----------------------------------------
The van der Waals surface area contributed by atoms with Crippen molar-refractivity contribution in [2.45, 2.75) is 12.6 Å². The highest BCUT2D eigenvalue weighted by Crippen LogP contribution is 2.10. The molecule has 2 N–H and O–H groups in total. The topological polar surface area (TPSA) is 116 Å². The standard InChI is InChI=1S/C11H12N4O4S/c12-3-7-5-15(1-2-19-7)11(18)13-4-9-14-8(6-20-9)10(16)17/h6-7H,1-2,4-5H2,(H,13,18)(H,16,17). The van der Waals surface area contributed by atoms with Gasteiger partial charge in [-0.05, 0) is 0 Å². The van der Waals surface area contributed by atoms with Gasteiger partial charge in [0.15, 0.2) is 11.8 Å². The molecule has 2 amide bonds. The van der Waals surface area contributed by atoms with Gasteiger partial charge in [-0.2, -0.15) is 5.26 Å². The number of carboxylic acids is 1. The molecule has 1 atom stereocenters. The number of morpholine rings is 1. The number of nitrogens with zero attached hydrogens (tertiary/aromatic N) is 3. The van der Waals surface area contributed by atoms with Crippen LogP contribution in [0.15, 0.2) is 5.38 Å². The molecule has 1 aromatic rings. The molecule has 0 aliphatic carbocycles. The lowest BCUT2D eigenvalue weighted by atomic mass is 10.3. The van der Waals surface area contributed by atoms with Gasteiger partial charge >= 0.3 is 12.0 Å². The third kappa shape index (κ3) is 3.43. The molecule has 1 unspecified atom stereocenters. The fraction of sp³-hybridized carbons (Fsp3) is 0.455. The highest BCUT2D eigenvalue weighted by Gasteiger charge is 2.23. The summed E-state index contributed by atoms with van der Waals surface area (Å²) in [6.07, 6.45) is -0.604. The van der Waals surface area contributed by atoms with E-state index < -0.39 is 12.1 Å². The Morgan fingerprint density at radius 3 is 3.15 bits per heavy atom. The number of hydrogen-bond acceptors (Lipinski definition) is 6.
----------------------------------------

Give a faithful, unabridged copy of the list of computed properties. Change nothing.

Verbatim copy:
The van der Waals surface area contributed by atoms with Crippen molar-refractivity contribution in [2.45, 2.75) is 12.6 Å². The highest BCUT2D eigenvalue weighted by Crippen LogP contribution is 2.10. The molecule has 2 N–H and O–H groups in total. The topological polar surface area (TPSA) is 116 Å². The standard InChI is InChI=1S/C11H12N4O4S/c12-3-7-5-15(1-2-19-7)11(18)13-4-9-14-8(6-20-9)10(16)17/h6-7H,1-2,4-5H2,(H,13,18)(H,16,17). The van der Waals surface area contributed by atoms with Gasteiger partial charge in [-0.05, 0) is 0 Å². The van der Waals surface area contributed by atoms with Gasteiger partial charge in [0.15, 0.2) is 11.8 Å². The molecule has 2 amide bonds. The van der Waals surface area contributed by atoms with Gasteiger partial charge in [-0.2, -0.15) is 5.26 Å². The number of carboxylic acids is 1. The molecule has 1 atom stereocenters. The number of morpholine rings is 1. The number of nitrogens with zero attached hydrogens (tertiary/aromatic N) is 3. The van der Waals surface area contributed by atoms with Crippen LogP contribution in [0.15, 0.2) is 5.38 Å². The molecule has 1 aromatic rings. The molecule has 0 aliphatic carbocycles. The lowest BCUT2D eigenvalue weighted by atomic mass is 10.3. The van der Waals surface area contributed by atoms with Gasteiger partial charge >= 0.3 is 12.0 Å². The third kappa shape index (κ3) is 3.43. The molecule has 1 unspecified atom stereocenters. The fraction of sp³-hybridized carbons (Fsp3) is 0.455. The highest BCUT2D eigenvalue weighted by Gasteiger charge is 2.23. The summed E-state index contributed by atoms with van der Waals surface area (Å²) in [6.07, 6.45) is -0.604. The van der Waals surface area contributed by atoms with E-state index < -0.39 is 12.1 Å². The Morgan fingerprint density at radius 3 is 3.15 bits per heavy atom. The number of hydrogen-bond acceptors (Lipinski definition) is 6.